GROJEC (Yid. Gritse ), small town in Warsaw district. The privilege granted to the town in 1744 prohibited Jewish settlement there; nevertheless Jews began to settle there in the 18th century; they are mentioned there in 1754. The community numbered 1,719 in 1856 (68.7% of the total population), 3,737 in 1897 (61.9%), and 4,922 in 1921 (56.3%). On the eve of World War ii there were approximately 5,200 Jews living in Grojec.
With the entry of the German army on Sept. 8, 1939, terrorization of the Jewish population began. The synagogue was burned. On Sept. 12, 1939, all men between the ages of 15 and 55 were forced to assemble at the market, and from there were marched on foot to Rawa Mazowiecka, about 37 mi. (60 km.) away. Many were shot on the way. During the spring of 1940 about 500 Jews from Lodz and the vicinity were forced to settle in Grojec. In July 1940 a ghetto was established and the plight of the Jewish inhabitants drastically deteriorated. They suffered from hunger, epidemics, and lack of fuel during the winter of 1940–41. About 1,000 fled to Bialobrzegi and were murdered there or deported to Treblinka in the fall of 1942. The Grojec ghetto was liquidated on February 28, 1942, when most of the remaining Jews were deported to the Warsaw ghetto to share the fate of the Jews there. Of those still in Grojec, 83 were deported after some time to a slave labor camp in Russia near Smolensk, where almost all were murdered. The last 250 Jews were executed in the summer of 1943 in a forest near Gora Kalwaria. After the war the Jewish community in Grojec was not reconstituted. Organizations of former Jewish residents of Grojec were established in Israel, France, the U.S., Canada, and Argentina.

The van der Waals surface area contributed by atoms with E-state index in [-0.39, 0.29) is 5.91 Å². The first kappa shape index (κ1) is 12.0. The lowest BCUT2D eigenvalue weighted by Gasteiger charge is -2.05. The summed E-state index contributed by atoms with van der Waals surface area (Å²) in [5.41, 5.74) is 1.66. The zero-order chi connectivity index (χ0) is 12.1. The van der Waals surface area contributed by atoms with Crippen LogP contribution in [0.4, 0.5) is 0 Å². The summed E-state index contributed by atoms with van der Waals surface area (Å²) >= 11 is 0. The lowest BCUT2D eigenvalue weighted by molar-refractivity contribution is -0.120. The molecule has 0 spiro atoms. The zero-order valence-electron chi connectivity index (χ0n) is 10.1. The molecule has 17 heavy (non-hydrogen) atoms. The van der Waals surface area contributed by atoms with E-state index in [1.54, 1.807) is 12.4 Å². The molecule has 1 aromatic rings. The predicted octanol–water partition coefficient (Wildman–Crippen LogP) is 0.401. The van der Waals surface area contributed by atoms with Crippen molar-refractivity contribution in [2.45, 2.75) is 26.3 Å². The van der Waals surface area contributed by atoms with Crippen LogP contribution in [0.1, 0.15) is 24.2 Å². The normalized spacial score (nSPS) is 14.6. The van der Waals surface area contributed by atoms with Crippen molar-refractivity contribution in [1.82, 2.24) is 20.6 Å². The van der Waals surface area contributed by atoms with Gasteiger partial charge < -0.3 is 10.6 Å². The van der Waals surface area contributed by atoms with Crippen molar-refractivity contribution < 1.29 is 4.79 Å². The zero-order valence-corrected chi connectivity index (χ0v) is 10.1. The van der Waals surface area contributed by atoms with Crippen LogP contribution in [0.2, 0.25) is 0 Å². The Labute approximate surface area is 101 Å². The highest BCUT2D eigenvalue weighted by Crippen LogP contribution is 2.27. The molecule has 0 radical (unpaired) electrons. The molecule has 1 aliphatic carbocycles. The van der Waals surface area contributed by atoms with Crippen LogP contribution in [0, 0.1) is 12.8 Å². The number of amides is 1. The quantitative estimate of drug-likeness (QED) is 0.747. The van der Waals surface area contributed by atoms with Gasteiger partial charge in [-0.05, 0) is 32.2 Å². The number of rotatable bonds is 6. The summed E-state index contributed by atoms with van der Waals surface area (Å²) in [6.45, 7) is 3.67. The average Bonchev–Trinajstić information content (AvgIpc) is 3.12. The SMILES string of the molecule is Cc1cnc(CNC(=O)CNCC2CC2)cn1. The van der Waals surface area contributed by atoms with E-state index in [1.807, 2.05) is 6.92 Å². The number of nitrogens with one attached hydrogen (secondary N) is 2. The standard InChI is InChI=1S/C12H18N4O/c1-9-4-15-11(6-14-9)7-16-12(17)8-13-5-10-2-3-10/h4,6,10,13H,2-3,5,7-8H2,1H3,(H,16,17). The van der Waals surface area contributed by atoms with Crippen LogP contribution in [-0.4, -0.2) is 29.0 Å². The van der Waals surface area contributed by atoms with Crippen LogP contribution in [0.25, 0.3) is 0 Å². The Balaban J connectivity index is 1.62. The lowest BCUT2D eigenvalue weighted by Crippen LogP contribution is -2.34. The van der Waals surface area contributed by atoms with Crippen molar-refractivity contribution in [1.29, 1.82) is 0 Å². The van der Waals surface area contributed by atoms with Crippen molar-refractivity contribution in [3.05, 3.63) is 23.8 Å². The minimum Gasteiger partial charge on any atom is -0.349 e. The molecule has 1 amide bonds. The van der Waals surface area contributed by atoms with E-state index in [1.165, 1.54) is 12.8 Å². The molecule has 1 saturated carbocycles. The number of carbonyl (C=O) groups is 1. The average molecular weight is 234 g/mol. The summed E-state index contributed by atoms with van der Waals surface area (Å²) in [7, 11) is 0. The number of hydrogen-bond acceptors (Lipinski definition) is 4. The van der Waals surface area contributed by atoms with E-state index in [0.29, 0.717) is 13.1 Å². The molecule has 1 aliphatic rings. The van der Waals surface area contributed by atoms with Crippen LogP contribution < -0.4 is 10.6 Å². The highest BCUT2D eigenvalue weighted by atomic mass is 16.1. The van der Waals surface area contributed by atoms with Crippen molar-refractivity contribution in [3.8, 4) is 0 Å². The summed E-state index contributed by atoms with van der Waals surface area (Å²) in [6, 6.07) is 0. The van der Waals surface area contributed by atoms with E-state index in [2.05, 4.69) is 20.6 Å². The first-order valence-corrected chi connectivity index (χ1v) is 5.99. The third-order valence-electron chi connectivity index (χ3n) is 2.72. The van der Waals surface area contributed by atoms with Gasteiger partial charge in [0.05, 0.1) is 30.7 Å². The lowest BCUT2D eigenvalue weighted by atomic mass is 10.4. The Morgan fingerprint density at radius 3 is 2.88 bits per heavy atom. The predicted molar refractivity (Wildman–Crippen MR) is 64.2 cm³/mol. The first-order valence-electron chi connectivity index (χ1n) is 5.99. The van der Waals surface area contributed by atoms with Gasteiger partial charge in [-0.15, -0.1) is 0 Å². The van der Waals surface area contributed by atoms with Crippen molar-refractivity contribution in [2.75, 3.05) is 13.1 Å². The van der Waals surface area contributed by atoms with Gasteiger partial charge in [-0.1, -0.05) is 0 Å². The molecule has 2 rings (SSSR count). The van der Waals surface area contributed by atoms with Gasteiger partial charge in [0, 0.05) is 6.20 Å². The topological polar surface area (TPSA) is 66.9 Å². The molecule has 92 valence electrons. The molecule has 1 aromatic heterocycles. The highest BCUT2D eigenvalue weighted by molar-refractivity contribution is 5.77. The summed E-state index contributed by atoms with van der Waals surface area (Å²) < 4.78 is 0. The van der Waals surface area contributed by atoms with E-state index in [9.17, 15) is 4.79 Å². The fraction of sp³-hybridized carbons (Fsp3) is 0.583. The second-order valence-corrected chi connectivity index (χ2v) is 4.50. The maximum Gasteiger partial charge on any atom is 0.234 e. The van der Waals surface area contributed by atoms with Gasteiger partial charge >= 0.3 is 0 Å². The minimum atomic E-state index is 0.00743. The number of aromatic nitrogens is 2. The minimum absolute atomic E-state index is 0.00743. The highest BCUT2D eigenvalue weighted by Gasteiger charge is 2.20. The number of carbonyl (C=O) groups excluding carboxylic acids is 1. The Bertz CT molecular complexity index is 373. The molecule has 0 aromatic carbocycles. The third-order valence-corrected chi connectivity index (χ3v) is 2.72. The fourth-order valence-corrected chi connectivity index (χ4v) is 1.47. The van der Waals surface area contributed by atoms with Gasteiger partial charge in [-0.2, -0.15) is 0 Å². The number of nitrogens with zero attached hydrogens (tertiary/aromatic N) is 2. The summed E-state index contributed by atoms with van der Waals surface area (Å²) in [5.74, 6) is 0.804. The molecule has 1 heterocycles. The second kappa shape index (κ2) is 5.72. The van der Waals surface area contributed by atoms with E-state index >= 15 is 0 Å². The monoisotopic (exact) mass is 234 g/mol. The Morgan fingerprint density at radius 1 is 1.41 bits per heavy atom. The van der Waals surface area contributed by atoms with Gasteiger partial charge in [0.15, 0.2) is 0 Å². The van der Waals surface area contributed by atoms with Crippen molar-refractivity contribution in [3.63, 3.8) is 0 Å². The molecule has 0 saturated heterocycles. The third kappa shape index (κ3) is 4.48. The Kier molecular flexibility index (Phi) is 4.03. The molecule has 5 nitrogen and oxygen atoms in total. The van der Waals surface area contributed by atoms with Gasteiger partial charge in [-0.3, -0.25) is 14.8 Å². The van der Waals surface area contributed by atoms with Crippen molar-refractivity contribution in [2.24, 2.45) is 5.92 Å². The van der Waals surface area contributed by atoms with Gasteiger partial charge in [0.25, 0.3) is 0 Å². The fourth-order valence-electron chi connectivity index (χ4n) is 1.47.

Megillat Gritse (Yid. and some Heb., 1956); Bleter far Geshikhte, 1 pt. 3–4 (1948), 146–8; Megillat Polin, 5 (1961), 278; Halpern, Pinkas, 399.